FIGS. 8-13 are schematic illustrations depicting a series of steps in carrying out the method of the invention, and FIG. 14 is a block diagram summarizing the steps illustrated in FIGS. 8-13. With reference to FIG. 8, initially, a first layer 164 of the liquid medium 26 is applied to the apertured support plate 28 from above the fixed support plate member 28 in the container 24, by way of example, by spraying from the spray-coating tube 70. Referring to FIG. 9, a preselected cross-section or profile 166 of the initial liquid medium layer 164, in accordance with a design of the solid three-dimensional article 22 being formed then is solidified by the scanner head 54 applying the laser beam energy from the laser 50 to the liquid medium layer under the direction of a computer 168 (FIG. 16). After the preselected cross-section 166 of the liquid medium layer 164 has been solidified, the scanning mechanism 32, including the scanner head 54-coating mechanism 34, is moved vertically an increment corresponding to the thickness of the next layer to be solidified, (e.g., 0.0017" to 0.020") as illustrated by the phantom lines in FIG. 9.
Referring to FIGS. 1 and 10, the fluid inlet valve 154 (FIG. 1) to the bellows 150 then is opened under the direction of the computer 168, to cause an incremental expansion of the bellows, to raise the level of the liquid medium 26 in the container 24 upward through the apertures in the article support plate 28, the preselected increment (e.g., 0.0017" to 0.020"), so that the surface tension of the thus-formed elevated layer 170 of the liquid medium 26 forms a meniscus 172 around the perimeter of the previously solidified article cross-section 166, without the liquid medium flowing over the upper surface of the solidified cross-section. Referring to FIG. 11, the upper surface of the initial solidified cross-section 166 of the article then is spray-coated by the spray tube 70 from above the fixed support 24 in the container 24, to fill the recess formed by the meniscus 172 above the upper surface of the solidified article cross-section, with an additional layer 174 of the liquid medium 26. The spraying operation causes the meniscus 172 surrounding the article cross-section 166 to break, whereby the layers 170 and 174 of liquid medium 26 merge, as illustrated in FIG. 12, thus completing the raising of the liquid level in the container 24 by a one-layer increment. With reference to FIG. 13, the scanner head 54 then is again operated to solidify another preselected cross-section or profile 176 of the article 22 being formed, under the direction of the computer 168, to form the next layer of the article. The liquid medium level raising step, liquid medium coating-and-meniscus breaking step and liquid medium solidifying step and scanner head-coating mechanism raising step, as represented by the steps 4, 5, 6, 7 and 8, and depicted in FIGS. 10, 11, 12 and 13, then are repeated, as necessary, until formation of the article 22 is completed.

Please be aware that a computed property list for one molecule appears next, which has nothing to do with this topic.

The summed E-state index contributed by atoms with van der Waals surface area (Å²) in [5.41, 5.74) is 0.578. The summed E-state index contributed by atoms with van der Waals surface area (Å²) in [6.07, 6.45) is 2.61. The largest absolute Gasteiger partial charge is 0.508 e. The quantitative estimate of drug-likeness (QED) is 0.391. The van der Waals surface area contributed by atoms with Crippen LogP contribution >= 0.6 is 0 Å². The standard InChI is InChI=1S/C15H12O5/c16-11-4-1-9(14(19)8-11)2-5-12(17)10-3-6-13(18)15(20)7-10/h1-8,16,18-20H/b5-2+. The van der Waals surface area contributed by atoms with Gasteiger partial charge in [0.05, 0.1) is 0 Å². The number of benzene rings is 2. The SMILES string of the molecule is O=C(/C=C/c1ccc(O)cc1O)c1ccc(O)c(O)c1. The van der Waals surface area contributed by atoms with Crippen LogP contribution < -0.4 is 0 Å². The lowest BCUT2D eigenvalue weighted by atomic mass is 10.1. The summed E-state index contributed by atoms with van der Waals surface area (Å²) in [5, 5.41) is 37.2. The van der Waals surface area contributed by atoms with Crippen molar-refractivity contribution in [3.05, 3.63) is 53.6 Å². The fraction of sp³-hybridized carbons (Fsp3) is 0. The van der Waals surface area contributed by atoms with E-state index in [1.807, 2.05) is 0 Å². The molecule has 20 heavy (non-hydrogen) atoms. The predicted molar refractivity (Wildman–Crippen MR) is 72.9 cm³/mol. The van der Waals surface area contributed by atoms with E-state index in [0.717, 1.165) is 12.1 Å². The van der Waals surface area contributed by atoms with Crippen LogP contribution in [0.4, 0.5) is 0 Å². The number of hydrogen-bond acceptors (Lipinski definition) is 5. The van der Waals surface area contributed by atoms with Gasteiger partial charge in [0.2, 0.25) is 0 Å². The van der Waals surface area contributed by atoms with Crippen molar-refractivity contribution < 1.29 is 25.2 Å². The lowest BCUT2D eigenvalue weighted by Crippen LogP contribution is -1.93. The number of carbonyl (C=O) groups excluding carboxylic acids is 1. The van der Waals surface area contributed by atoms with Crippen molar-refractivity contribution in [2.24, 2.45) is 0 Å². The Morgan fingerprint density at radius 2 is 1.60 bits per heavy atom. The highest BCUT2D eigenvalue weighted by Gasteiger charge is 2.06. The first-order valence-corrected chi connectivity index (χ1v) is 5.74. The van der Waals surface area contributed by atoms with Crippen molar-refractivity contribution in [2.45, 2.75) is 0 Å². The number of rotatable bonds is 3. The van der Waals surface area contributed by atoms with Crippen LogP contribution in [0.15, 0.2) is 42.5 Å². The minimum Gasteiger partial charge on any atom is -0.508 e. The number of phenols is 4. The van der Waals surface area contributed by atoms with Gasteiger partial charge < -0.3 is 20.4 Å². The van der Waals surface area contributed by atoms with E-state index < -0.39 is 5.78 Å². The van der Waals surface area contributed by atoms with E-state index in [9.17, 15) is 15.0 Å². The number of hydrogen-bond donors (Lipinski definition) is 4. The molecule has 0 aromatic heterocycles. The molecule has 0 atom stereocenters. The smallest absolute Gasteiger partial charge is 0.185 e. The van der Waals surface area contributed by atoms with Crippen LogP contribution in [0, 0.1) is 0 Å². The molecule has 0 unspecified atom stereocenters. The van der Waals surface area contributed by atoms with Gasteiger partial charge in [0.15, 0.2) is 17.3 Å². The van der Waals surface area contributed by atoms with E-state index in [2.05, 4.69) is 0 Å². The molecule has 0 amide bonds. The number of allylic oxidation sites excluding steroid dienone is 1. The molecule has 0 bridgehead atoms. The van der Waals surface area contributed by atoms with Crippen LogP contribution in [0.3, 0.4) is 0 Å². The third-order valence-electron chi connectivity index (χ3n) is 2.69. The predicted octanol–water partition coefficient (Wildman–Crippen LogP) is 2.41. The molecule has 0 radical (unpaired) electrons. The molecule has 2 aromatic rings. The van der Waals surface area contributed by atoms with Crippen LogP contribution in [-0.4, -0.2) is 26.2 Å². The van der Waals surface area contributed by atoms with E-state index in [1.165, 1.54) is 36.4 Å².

In coating each of the solidified layers 166 and 176 of the liquid medium 26, it has been found that overspray of the liquid medium beyond the meniscus 172 onto the existing liquid medium, generally does not appear to produce a significant tolerance error in the finished article 22. While the reasons for this are not fully understood, it is believed to be due, at least in part, to the thinness of the liquid medium layers 16 and 17 involved. However, where tolerance variations are found to be a problem in any particular instance, a modified spray tube, as shown in FIGS. 5C and 5D may be used. In this embodiment, each spray aperture 108" is provided with a separate control pin 108p operated by a solenoid 108s. Thus, by programming the computer 168 to control the solenoids 108s so that the spray tube 70" begins spraying only at one extreme end portion of a meniscus, sprays only those areas within the confines of the meniscus during travel of the spray tube, and stops spraying at an opposite extreme end portion of the meniscus, closer tolerances can be obtained. The coating tube 70 or 70' of FIGS. 6, 7A and 7B may be used in a similar manner by dividing the inner cylinder 116 into relatively movable sections and providing each section with a respective control solenoid 120.